Korea’s involvement in Vietnam was about more than just boots on the ground. Viewed within the context of domestic instability, impoverishment, and Cold War confrontation of the early 1960s, the ROK government’s decision to dispatch hundreds of thousands of men to a foreign war was an improbable undertaking. Korea was mired in political turmoil after the successive mass uprising and military coup that toppled the previous government; it ranked as one of the poorest countries in the world with a GNI per capita of US$93 in 1961;6 and the nation’s armed forces of 600,000 men were wholly dependent on American military aid to stay afloat.

Irrespective of these conditions at home, Korean troops proved effective in their area of operations, providing protection to the South Vietnamese in the central coastal area and preventing North Vietnamese and Viet Cong domination there. American war planners leaned heavily on ROK forces, given their ability to carry out missions with considerable success. In the minds of US military peers, the Koreans outperformed other allied forces in Vietnam in lethality, organization, and professionalism.7 However, it was not all sweetness and light. Under orders to avoid high casualties, ROK forces were perceived by the Americans as difficult and inflexible, preferring instead to remain in the safety of their bases as war dragged on. Worse yet, decades after Korea’s departure from Vietnam, stories emerged implicating ROK troops of massacring thousands of innocent civilians.8

Korea’s “El Dorado”

ROK participation in Vietnam was made possible because the United States was willing to underwrite the entire Korean military and civilian operations in the country. And for Korea’s contribution to the war, the ROK government was well compensated. Korea is believed to have earned US$5 billion during eight years of deployment from various sources, including increased American military assistance to modernize ROK armed forces, special allowances paid to ROK soldiers in Vietnam, multi-million-dollar civilian contracts, and expanded trade with Vietnam. 9 After the first two years of deployment, revenues from the war made up 40 percent of Korea’s foreign exchange earnings,10 and from 1965 to 1972, the country earned an estimated US$1 billion in hard currency.11

While a precise correlation between the Vietnam War and Korea’s economic growth has not yet been established, it is reasonable to conclude that Korean participation in Vietnam was a contributing factor in the country’s rapid economic development. Some scholars estimate that financial gains from the war accounted for 7-8 percent of Korea’s GDP in 1966-1969.12 As a matter of fact, Korea’s GDP increased four-fold between 1963—the year before Vietnam deployment—and 1973—the year of withdrawal.13 Korea’s impressive growth coincided with Park’s export-oriented industrialization program (1967-1972) in which the government sought to expand exports by supporting particular firms with subsidized loans, price controls, and tax reductions while protecting the domestic market with import quotas.14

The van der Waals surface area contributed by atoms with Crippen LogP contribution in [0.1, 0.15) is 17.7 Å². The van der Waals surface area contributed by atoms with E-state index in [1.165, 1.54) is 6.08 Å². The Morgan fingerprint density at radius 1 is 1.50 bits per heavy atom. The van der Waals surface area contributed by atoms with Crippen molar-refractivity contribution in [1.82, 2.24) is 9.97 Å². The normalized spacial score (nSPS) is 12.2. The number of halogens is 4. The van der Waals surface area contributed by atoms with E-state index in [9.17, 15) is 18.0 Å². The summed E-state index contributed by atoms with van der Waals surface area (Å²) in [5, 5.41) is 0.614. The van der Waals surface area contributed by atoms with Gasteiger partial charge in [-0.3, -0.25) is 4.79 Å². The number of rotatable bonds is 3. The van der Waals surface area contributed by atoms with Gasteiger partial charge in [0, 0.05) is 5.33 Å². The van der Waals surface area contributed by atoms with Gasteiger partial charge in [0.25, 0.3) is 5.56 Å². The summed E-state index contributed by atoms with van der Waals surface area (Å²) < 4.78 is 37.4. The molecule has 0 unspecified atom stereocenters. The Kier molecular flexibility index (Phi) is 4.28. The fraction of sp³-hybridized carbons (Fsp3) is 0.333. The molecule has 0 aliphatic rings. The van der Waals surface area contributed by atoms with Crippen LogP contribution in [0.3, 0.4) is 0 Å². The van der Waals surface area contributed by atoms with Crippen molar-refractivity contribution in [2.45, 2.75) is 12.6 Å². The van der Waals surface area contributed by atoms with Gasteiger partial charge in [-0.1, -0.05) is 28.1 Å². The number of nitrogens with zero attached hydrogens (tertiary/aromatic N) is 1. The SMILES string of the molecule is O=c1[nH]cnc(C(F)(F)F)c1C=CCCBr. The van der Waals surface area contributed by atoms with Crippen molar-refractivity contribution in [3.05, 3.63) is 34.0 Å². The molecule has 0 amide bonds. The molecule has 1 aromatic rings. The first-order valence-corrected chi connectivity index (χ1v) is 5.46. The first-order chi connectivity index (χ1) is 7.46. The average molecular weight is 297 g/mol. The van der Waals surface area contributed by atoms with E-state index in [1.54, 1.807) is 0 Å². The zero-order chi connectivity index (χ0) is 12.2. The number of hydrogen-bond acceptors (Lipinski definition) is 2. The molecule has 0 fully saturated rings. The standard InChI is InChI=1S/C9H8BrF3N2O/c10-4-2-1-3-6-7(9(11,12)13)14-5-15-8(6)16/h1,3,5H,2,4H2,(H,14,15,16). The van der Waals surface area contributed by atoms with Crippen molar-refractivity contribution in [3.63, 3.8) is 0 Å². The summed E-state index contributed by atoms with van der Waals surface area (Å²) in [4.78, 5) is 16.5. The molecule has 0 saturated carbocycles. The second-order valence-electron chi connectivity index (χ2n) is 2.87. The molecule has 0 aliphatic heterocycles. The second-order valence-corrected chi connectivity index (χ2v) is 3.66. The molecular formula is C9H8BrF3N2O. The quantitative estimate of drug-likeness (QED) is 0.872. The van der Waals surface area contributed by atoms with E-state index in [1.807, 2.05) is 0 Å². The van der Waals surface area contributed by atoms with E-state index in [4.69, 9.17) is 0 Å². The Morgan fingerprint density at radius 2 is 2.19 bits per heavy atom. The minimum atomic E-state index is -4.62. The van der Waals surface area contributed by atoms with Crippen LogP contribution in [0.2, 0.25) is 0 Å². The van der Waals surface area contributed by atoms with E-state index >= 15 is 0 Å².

Complex Relationship with the United States

Contrary to the aforementioned majority view that Vietnam largely strengthened ROK-US relations, a review of archival records detailing tense diplomacy surrounding Korea’s presence in Vietnam suggests otherwise. Motivated by his drive to build legitimacy, lift Korea out of poverty, and prevent US disengagement from Korea, President Park actively sought to send men to Vietnam to fight alongside the United States. In the first half of the deployment period, the Park government enjoyed a close relationship with an eager Johnson administration that — in the minds of Korea’s leaders — had treated Korea as an “equal” partner in the alliance.

After all, it was the Johnson White House that had agreed to provide an unprecedented level of assistance to Korea in return for ROK troops to Vietnam.

But the bilateral relationship began to sour as a result of unintended consequences of Korean participation in Vietnam, as well as a unilateral US decision to reduce its commitments in Asia. The Democratic People’s Republic of Korea (DPRK), inspired by the North Vietnamese tactics against South Vietnam, stepped up armed hostility against the Republic of Korea in hopes of establishing a base for eventual warfare below the 38th parallel.15 The DPRK’s provocation culminated in a bold raid on the Korean presidential palace and the seizure of the USS Pueblo in January 1968, causing a major rift in the alliance over the handling of the twin crises and the Americans’ fear of unilateral Korean retaliatory attacks that would trigger an all-out war on the Korean Peninsula.